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  1.  20
    Choices, consequences and desert.Teun J. Dekker - 2009 - Inquiry: An Interdisciplinary Journal of Philosophy 52 (2):109 – 126.
    It is a commonly held position in the literature on distributive justice that choices individuals make from an equalized background may lead to inequalities of outcome. This raises the question of how to assign consequences to particular types of behaviour. Theories of justice based on the concept of moral responsibility offer considerable guidance as to how society should be structured, but they rarely address the question of what the consequences of making a particular choice should be. To fill this lacuna, (...)
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  2.  12
    Desert, democracy, and consumer surplus.Teun J. Dekker - 2010 - Politics, Philosophy and Economics 9 (3):315-338.
    If one wishes to give individuals what they deserve, one must find some way of appraising those characteristics that render them deserving. In modern democratic societies, it seems attractive to base this appraisal on an aggregation of the valuations individuals hold of the desert bases under consideration. Some have argued that the market can provide such an appraisal. However, I argue that the market does not provide a satisfactory democratic appraisal that is relevant for desert, as it allows for the (...)
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  3.  4
    The illiberality of perfectionist enhancement.Teun J. Dekker - 2009 - Medicine, Health Care and Philosophy 12 (1):91-98.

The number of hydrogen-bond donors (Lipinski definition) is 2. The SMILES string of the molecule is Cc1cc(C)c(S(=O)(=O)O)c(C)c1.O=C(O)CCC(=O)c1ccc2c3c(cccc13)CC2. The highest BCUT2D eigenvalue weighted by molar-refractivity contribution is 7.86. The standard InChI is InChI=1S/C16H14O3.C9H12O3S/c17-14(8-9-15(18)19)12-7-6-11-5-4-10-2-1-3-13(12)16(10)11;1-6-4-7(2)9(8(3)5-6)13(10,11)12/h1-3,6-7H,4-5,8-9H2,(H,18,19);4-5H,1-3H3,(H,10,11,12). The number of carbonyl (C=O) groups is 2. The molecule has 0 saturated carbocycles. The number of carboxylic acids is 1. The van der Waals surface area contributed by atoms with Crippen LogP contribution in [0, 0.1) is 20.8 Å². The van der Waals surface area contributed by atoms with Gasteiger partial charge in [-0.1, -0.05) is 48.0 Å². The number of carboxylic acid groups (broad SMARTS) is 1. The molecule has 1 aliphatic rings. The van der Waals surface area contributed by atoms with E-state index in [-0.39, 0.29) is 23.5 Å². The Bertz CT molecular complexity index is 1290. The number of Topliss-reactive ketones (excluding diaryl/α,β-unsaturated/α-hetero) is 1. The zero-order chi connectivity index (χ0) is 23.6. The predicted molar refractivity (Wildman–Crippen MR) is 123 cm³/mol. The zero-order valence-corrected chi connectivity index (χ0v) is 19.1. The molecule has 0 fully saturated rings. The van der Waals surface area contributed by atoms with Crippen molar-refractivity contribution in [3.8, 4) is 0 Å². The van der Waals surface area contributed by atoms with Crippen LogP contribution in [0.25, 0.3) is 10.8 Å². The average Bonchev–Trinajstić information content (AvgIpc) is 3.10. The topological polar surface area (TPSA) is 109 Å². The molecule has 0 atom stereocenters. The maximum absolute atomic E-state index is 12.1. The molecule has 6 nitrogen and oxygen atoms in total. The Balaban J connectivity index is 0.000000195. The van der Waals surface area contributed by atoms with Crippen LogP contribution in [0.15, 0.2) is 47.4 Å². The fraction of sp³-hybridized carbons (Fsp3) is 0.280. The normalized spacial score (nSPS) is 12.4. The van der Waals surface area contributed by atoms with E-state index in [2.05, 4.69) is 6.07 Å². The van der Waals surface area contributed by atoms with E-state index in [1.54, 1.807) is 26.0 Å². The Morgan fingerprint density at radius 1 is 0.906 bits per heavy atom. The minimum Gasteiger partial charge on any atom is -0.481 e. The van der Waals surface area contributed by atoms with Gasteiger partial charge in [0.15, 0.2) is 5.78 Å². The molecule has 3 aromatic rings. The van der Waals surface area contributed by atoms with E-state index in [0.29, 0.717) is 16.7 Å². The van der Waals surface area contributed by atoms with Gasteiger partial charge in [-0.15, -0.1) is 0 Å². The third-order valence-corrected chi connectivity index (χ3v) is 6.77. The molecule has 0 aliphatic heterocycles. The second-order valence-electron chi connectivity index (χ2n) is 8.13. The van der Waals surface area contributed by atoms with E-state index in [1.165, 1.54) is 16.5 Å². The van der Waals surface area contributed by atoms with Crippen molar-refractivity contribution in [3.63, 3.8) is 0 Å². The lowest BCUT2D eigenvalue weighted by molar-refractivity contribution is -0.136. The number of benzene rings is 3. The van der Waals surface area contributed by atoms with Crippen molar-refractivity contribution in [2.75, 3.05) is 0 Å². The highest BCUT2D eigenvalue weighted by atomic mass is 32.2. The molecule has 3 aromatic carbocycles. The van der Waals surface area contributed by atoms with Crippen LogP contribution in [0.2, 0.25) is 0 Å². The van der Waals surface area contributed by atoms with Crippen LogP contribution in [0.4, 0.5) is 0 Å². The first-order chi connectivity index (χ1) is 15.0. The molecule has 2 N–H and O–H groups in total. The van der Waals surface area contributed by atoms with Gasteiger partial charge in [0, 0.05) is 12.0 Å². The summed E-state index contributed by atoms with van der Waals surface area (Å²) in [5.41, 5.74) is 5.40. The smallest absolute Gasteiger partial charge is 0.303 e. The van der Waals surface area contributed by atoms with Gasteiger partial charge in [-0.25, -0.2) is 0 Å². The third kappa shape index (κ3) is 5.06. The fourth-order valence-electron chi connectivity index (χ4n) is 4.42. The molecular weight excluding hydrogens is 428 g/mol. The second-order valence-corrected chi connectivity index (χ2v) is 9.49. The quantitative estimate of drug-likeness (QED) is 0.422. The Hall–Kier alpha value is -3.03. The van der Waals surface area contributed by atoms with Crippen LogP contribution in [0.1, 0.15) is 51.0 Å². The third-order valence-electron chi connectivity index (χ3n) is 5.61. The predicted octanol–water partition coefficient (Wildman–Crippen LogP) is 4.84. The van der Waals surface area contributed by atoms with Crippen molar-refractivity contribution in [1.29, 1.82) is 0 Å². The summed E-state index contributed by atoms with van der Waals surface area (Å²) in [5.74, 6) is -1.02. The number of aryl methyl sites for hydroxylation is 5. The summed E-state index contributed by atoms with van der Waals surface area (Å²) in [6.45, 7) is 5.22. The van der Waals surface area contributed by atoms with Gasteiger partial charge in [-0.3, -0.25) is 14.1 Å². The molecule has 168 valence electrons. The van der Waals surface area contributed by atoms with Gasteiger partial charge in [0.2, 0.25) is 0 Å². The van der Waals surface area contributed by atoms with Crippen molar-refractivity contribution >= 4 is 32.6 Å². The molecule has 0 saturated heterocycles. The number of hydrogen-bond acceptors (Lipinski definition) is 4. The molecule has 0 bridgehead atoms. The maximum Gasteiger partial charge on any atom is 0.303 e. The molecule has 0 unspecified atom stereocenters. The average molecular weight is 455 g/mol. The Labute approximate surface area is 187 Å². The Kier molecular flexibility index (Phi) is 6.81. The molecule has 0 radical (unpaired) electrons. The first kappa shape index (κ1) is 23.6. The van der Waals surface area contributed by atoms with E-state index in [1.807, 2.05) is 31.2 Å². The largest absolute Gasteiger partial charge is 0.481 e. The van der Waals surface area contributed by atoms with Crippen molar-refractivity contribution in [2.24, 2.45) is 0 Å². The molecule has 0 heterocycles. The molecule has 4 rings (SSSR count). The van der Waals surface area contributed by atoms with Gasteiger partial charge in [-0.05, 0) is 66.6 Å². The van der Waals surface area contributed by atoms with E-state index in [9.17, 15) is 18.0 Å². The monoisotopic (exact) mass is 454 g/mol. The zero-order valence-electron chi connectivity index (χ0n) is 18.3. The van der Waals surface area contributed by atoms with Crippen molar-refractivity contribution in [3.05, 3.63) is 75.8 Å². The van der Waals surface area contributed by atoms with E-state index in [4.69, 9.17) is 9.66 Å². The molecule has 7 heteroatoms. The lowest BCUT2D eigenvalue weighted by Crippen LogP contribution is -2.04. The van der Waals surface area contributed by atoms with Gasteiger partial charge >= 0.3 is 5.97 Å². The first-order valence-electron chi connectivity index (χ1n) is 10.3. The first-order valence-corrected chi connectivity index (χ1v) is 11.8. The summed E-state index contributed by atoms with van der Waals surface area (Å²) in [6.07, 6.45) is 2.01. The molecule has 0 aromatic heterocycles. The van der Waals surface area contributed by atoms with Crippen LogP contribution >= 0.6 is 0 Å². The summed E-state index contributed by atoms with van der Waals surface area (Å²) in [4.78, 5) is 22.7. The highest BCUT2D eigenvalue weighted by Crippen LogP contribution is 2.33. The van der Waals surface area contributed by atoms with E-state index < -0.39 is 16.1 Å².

With the rapid advance of bio-genetic technology, it will soon be possible for parents to design children who are born with certain genetic traits. This raises the question whether parents should be allowed to use this technology to engineer their children as they please. In this context it is often thought and argued that liberalism, which has a reputation for being permissive of all kinds of practices, grants parents the right to do so. However, I will argue that, on an (...)
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  4.  7
    Desert and Distributive Efficiency.Teun J. Dekker - unknown
    It is highly desirable for an allocation of goods to be efficient. However, one might also deem it important that an allocation gives individuals what they deserve. This paper investigates whether it is possible for an allocation to be both efficient and give people what they deserve. It will first of all consider comparative desert, and conclude that it is possible to satisfy both desiderata. It will then consider absolute desert by integrating Shelly Kagan’s work on desert and economic theory. (...)
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  5.  5
    Out-Kanting Rawls: An Argument for Responsibility-Sensitive Theories of Justice from an Autonomy-Based Account of Normativity.Teun J. Dekker - 2009 - Dialogue 48 (2):353.
    ABSTRACT: When considering normative concepts, such as distributive justice, one must consider both the question how concepts can have normative force and which particular conceptions of these concepts have this normative force. In this article I consider the view that the human capacity for autonomy accounts for normativity, and argue that adopting this view commits one to a responsibility-sensitive theory of distributive justice. This conclusion puts me directly at odds with the work of John Rawls, who derives his responsibility-insensitive difference (...)
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  6.  7
    Fred Feldman's Distributive justice: getting what we deserve from our country. Oxford: Oxford University Press, 2016, 288 pp. [REVIEW]Teun J. Dekker - 2016 - Erasmus Journal for Philosophy and Economics 9 (2):208.
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  7.  5
    Luck-neutralization: A defense. [REVIEW]Teun J. Dekker - 2010 - Journal of Value Inquiry 44 (2):185-198.
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